The gear went together without any problems. Everything lined up perfectly. I would suggest drilling out the tail wheel to fit it into the tail gear forks and drilling the main wheels a little deeper, but that’s about it.
The last construction issue I addressed was the Dzus fasteners on the engine cowl & forward fuselage. While they do appear slightly prominent on the real aircraft, they look a bit thick on the kit. A couple of swipes with 800 grit sandpaper and they looked just fine to me.
PCM has included decals for six different aircraft in the kit; three British, one Belgian, one Finnish and one Italian. I was eager to depict the one in Belgian markings. I started with the bottom color. Floquils “Platinum Mist” was used to paint the silver bottom. Model Master “Dark Earth” and “Dark Green” were used for the upper surfaces and then weathered with several lighter& darker variations to provide some modest weathering. Deciding on how much to weather is always an interesting proposition. I approached it from the perspective that these aircraft weren’t very old so the paint shouldn’t show heavy fading, or chipping, but they would show some oil leaks and period pictures seem to indicate a lot of dirt on the inboard upper wing surfaces. The kidney exhausts were painted with “Burnt Iron” and then further weathered with “Rust All”.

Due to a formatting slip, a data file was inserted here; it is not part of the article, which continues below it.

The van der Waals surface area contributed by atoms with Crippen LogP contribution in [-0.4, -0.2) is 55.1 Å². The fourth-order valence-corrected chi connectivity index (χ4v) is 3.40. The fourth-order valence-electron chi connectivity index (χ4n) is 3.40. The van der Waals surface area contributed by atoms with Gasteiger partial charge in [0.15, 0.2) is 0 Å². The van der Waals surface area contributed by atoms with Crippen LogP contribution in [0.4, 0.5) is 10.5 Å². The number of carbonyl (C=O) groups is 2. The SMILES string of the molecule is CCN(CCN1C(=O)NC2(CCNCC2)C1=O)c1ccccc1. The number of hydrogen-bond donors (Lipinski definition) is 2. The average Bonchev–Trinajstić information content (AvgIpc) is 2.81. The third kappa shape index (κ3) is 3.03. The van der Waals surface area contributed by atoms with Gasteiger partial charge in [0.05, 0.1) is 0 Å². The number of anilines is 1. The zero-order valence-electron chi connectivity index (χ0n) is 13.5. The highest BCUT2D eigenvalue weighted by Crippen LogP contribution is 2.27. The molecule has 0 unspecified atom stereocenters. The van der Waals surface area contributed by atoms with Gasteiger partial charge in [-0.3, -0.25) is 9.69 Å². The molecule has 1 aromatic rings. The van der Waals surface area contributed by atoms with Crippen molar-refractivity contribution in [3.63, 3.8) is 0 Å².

The decals are excellent, all in register. Virtually no carrier film surrounds the roundels, though there is someone the inside of the other decals. A little Solvaset and the decals just disappear.
That’s about it. It took me 12 hours to complete construction and another 15 or so for paint & decals. While there were a few minor issues to address, I’d have to rate this a pretty cool model. If PCM continues to do for British single engined fighters what they have done for their Italian brethren, I can only hope that we see some later Hurricanes and even better yet, perhaps a Typhoon, or even better a Tempest in 1/32!
Model, Images and Text Copyright ©
2009 by Mike Millette
Page Created 2 February, 2010
2 February, 2010